078: Unpacking the Our Father

The Inner Logic of the Most Famous of All Prayers

<Scroll to bottom for podcast>

Parts of it should actually scare you.

All of it should inspire you.

The Our Father is the most famous of all prayers, taught to us by God himself.

And while you’ve probably droned through it a few thousand times, have you ever really dug into what you’re saying?

For a long time, I hadn’t. And my guess is it’s the same for many of you.

So in celebration of the upcoming (at least in many countries) Father’s Day holiday, I thought I’d pay homage to the Our Father on the Art of Catholic podcast, by unveiling the inner logic of Christ’s own prayer.

Because this isn’t just a prayer, it’s a deep, rich teaching that provides a window into the very identities of both God and man, and our incredible relationship.

I have a chapter devoted to this deep and beautiful prayer in my book, “Prayer Works: Getting a  Grip on Catholic Spirituality.” So I thought I’d just do a kind of audio book reading of that chapter for you.

In it, we’ll cover things like:

  • The incredible power of words
  • The scariest petition ever
  • All the forms of prayer
  • The order in which we should ask for things from God
  • The meaning and theology underlying each petition of the Our Father

After listening to this episode, my guess is that you’ll never pray the Our Father the same way again.

Happy Our Father’s Day!

Matthew

P.S. I’m heading back to Italy! Join me in March 2019 for an amazing pilgrimage to Rome, Assisi, Orvieto, LaVerna, and much, much more!

Check it out here!

 

 

 

 

 

Grab your FREE copy of my quick guide to deeper prayer 8 Ways To Jumpstart Your Prayer Life! 

 

 

 

 

 

Comments

comments

Please note: I reserve the right to delete comments that are offensive or off-topic.

Leave a Reply

Your email address will not be published. Required fields are marked *

Time limit is exhausted. Please reload CAPTCHA.

8 thoughts on “078: Unpacking the Our Father

  1. Hi Matt,

    I was wondering if my line of thought here is valid.

    In the old covenant, we see several laws that come under the moral law. In a lot of cases the punishment for violating these laws is death. The phrase used many times is that the one guilty will be “cut off” from Israel.

    In the new covenant, the moral laws remain. Is it right to assume that all of the cases where the punishment was death are what constitute mortal sin? Mortal sin does “cut us off” from grace and is a spiritual death. It seems to be the case with the examples I can think of but I wanted to know if it’s true in general.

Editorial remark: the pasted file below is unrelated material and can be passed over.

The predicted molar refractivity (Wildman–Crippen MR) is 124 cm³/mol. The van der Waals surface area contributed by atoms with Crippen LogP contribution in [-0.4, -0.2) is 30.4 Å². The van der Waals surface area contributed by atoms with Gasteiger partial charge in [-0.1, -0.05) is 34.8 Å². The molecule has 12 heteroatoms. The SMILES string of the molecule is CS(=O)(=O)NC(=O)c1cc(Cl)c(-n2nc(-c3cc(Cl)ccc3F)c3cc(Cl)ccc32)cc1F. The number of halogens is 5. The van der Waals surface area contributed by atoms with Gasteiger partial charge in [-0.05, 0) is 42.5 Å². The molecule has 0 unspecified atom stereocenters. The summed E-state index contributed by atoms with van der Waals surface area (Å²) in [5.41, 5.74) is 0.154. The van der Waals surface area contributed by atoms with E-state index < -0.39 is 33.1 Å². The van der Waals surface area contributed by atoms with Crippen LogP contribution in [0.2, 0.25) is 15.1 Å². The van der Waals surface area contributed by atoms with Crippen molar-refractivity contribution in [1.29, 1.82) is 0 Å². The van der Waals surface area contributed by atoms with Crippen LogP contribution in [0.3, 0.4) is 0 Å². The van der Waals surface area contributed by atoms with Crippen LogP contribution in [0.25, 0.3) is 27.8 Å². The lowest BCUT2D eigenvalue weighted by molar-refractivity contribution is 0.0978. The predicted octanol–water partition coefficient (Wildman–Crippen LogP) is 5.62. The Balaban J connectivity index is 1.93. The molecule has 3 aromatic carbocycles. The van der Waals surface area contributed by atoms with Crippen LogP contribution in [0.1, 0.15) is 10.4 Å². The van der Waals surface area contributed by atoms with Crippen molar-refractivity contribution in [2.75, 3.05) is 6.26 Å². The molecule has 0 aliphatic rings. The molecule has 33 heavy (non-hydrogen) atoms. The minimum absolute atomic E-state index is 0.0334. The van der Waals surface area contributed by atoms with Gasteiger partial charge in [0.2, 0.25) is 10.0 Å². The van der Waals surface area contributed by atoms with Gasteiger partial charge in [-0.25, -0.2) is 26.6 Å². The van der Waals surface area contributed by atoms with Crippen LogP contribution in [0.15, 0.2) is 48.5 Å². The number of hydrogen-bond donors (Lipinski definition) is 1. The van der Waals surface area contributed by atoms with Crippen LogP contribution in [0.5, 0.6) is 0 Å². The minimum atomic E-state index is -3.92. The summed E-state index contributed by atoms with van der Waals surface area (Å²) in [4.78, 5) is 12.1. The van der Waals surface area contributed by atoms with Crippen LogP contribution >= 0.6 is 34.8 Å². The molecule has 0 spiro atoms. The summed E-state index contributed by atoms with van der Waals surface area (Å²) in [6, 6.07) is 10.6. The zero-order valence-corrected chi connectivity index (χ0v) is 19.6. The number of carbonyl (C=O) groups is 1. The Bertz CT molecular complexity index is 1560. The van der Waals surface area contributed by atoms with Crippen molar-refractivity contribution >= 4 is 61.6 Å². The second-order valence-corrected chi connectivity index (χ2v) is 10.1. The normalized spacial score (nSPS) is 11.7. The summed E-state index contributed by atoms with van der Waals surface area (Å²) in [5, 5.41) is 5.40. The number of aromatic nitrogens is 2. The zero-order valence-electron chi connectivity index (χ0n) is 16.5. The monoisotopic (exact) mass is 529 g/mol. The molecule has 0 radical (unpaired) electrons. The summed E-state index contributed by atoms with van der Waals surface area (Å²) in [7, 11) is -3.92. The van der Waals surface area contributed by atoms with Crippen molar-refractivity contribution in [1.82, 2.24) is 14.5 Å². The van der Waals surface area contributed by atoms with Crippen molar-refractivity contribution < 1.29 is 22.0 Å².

• Hi, Ashwith. Interesting question. I’d have to go study all the examples in the OT more to give a definitive answer, but off the top of my head I guess I’d approach it like this: There is some correspondence between the Old and New Law. The serious moral sins in the OT are still serious sins in the NT. That said, Christ internalized and intensified the Old Covenant law which kind of put a different spin on things. For example, adultery was punishable by death in the OT, but now just looking upon a woman lustfully is adulterous. Of course, lustful thoughts are sin, but not mortal sin unless you act upon them. (Concupiscence is not a sin.) That said, there’s also a sense that even if you don’t act on them, the more you dwell upon them, the “greater” the degree of the sin, so to speak, and you need to confess it. (And the longer you dwell on them, the more likely they are to lead to an action that is definitely mortal sin.) So there are a lot of nuances and levels to how sin is qualified and quantified by the Church. But to your point, the Catechism says this:
      1857 For a sin to be mortal, three conditions must together be met: “Mortal sin is sin whose object is grave matter and which is also committed with full knowledge and deliberate consent.”
      1858 Grave matter is specified by the Ten Commandments, corresponding to the answer of Jesus to the rich young man: “Do not kill, Do not commit adultery, Do not steal, Do not bear false witness, Do not defraud, Honor your father and your mother.”132 The gravity of sins is more or less great: murder is graver than theft. One must also take into account who is wronged: violence against parents is in itself graver than violence against a stranger.

      So while there’s definitely a kind of correspondence, I’m not sure I’d say it’s a direct line. Maybe I’ll ask Curtis to address it in a Next Level Scripture segment:). God bless you!

      • Thank you for such a detailed explanation Matt! Indeed I have struggled to discern whether a sin is mortal or not. I mean I’d confess it if I wasn’t sure, but it has more to do with me being able to receive the Eucharist.

  2. Most edifying! Special indeed. How exquisite is our Catholic Faith. Thank you for an engaging presentation. God bless you and your family.

  3. Most edifying! Thanks for a wonderful presentation. Makes me appreciate my Catholic Faith more. God bless you and your family.